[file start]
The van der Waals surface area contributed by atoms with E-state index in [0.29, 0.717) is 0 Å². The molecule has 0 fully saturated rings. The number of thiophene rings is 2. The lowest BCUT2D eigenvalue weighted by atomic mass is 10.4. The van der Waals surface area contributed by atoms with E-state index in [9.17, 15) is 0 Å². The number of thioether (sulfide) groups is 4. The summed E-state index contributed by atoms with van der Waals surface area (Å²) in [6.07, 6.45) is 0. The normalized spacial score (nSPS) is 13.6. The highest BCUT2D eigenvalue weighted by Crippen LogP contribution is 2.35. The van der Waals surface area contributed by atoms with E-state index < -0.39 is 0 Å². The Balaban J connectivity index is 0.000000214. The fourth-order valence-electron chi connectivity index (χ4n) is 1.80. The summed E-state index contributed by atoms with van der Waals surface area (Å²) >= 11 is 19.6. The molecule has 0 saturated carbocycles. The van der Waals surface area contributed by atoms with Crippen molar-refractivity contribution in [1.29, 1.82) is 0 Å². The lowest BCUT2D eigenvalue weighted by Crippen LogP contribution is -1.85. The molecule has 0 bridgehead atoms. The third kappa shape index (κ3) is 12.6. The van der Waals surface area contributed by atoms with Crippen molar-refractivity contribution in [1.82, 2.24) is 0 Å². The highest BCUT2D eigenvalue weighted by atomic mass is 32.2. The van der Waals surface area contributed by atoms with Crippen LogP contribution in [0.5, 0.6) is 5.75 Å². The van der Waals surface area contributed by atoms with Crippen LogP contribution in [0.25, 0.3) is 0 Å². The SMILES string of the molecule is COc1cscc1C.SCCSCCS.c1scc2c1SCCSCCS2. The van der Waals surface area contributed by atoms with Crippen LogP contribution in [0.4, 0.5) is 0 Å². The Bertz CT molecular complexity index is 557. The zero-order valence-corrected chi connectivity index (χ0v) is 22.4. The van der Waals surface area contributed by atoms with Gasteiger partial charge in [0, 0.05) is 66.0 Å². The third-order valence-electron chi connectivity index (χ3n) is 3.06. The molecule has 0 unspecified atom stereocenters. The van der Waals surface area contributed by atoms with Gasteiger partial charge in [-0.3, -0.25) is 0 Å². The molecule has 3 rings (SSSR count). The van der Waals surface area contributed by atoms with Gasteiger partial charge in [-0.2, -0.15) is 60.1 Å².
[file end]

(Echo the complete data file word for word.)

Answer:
The van der Waals surface area contributed by atoms with E-state index in [0.29, 0.717) is 0 Å². The molecule has 0 fully saturated rings. The number of thiophene rings is 2. The lowest BCUT2D eigenvalue weighted by atomic mass is 10.4. The van der Waals surface area contributed by atoms with E-state index in [9.17, 15) is 0 Å². The number of thioether (sulfide) groups is 4. The summed E-state index contributed by atoms with van der Waals surface area (Å²) in [6.07, 6.45) is 0. The normalized spacial score (nSPS) is 13.6. The highest BCUT2D eigenvalue weighted by Crippen LogP contribution is 2.35. The van der Waals surface area contributed by atoms with E-state index < -0.39 is 0 Å². The Balaban J connectivity index is 0.000000214. The fourth-order valence-electron chi connectivity index (χ4n) is 1.80. The summed E-state index contributed by atoms with van der Waals surface area (Å²) >= 11 is 19.6. The molecule has 0 saturated carbocycles. The van der Waals surface area contributed by atoms with Crippen molar-refractivity contribution in [1.29, 1.82) is 0 Å². The lowest BCUT2D eigenvalue weighted by Crippen LogP contribution is -1.85. The molecule has 0 bridgehead atoms. The third kappa shape index (κ3) is 12.6. The van der Waals surface area contributed by atoms with Crippen molar-refractivity contribution in [1.82, 2.24) is 0 Å². The highest BCUT2D eigenvalue weighted by atomic mass is 32.2. The van der Waals surface area contributed by atoms with Crippen LogP contribution in [0.5, 0.6) is 5.75 Å². The van der Waals surface area contributed by atoms with Crippen LogP contribution in [0.25, 0.3) is 0 Å². The SMILES string of the molecule is COc1cscc1C.SCCSCCS.c1scc2c1SCCSCCS2. The van der Waals surface area contributed by atoms with Crippen LogP contribution in [0.4, 0.5) is 0 Å². The Bertz CT molecular complexity index is 557. The zero-order valence-corrected chi connectivity index (χ0v) is 22.4. The van der Waals surface area contributed by atoms with Gasteiger partial charge in [0, 0.05) is 66.0 Å². The third-order valence-electron chi connectivity index (χ3n) is 3.06. The molecule has 0 unspecified atom stereocenters. The van der Waals surface area contributed by atoms with Gasteiger partial charge in [-0.3, -0.25) is 0 Å². The molecule has 3 rings (SSSR count). The van der Waals surface area contributed by atoms with Gasteiger partial charge in [-0.2, -0.15) is 60.1 Å².